In Memory of My Uncle Yu Dafu



EXACTLY two weeks after Japan’s official surrender at the end of World War II, in the summer of 1945, Japanese soldiers on the island of Sumatra, Indonesia (then the Dutch East Indies), murdered my uncle Yu Dafu, a noted writer during China’s early New Cultural Movement (1915-23). The Japanese government has never apologized nor given any compensation for this debt of blood. It is only due to relentless inquiries by Yu Dafu’s devoted Japanese readers and researchers that the atrocity was revealed.


After Losing His “Weapon”


When the Japanese army invaded Singapore in 1942, Yu Dafu went into exile in Indonesia from Singapore where he had worked for Sin Chew Daily for four years. Under the Japanese rule in Sumatra, he could no longer write or work publicly and thus lost his most powerful weapon.


Unrestrained and outspoken as he had always been, he played the role of a businessman by the name of Zhao Lian. After the Japanese occupiers found that Yu Dafu could speak fluent Japanese, they forced him to work as an interpreter. Though alcohol had been a daily companion for decades, as he was the owner of a winery, he resolutely gave up drinking so as to remain sober and cool when faced with this perilous situation. He changed his lifelong unrestrained style, endured humiliation, and even risked his life to save revolutionaries and protect patriotic compatriots.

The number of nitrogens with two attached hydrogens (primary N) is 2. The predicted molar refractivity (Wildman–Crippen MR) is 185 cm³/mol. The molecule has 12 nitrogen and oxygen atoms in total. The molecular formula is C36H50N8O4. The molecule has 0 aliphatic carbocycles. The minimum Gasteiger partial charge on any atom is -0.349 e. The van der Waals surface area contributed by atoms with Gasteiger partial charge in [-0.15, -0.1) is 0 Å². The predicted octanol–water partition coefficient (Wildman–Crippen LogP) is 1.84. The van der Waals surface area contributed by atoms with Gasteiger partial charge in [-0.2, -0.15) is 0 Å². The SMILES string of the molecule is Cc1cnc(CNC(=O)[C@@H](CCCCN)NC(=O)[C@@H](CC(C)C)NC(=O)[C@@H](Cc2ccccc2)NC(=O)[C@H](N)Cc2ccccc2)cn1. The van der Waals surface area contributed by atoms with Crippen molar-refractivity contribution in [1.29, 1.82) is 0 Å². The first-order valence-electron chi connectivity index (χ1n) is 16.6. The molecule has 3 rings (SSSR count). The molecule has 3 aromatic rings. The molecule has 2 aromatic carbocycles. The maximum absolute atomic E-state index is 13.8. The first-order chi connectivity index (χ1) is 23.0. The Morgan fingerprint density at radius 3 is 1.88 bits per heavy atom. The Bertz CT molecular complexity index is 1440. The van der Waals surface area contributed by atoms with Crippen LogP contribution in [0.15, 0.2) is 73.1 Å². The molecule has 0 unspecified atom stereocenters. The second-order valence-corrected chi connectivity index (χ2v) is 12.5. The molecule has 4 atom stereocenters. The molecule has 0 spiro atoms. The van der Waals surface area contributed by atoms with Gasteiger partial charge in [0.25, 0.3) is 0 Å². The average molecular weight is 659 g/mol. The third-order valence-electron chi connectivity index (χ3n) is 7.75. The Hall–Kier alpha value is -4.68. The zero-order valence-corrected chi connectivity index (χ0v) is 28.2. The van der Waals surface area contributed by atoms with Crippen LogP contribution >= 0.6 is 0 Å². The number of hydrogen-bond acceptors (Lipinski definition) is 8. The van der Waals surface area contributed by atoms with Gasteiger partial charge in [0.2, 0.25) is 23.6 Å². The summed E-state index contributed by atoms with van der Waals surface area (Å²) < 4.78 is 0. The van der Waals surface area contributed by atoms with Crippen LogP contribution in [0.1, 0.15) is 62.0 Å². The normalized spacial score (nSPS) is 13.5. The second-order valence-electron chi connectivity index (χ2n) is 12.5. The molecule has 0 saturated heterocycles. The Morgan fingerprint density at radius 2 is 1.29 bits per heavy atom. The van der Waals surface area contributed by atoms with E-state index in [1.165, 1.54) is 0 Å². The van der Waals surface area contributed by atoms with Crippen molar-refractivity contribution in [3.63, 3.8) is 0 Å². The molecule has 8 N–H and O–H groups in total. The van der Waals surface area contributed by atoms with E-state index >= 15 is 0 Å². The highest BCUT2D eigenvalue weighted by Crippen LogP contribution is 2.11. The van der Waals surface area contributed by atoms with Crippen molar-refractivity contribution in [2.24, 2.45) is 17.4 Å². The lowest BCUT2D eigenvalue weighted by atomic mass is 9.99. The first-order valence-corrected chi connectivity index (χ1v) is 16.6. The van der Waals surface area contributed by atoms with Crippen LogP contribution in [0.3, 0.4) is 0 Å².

Mr. Zhang Chukun (a journalist also in exile) recalled what Uncle Dafu did there.


When a Japanese officer in Medan, the capital city in eastern Sumatra, sent a Chinese agent and others to arrest Chen Jiageng, a leader among the overseas Chinese in the area, the interpreter Yu Dafu told the Japanese police chief that Chen Jiageng had gone back to China by boat long ago, saying, “These guys are trying to cause you trouble by asking you to catch him.” The Japanese chief was furious. Yu Dafu then turned to the men, reprimanding them in Chinese: “Chinese men should have the bones of the Chinese!”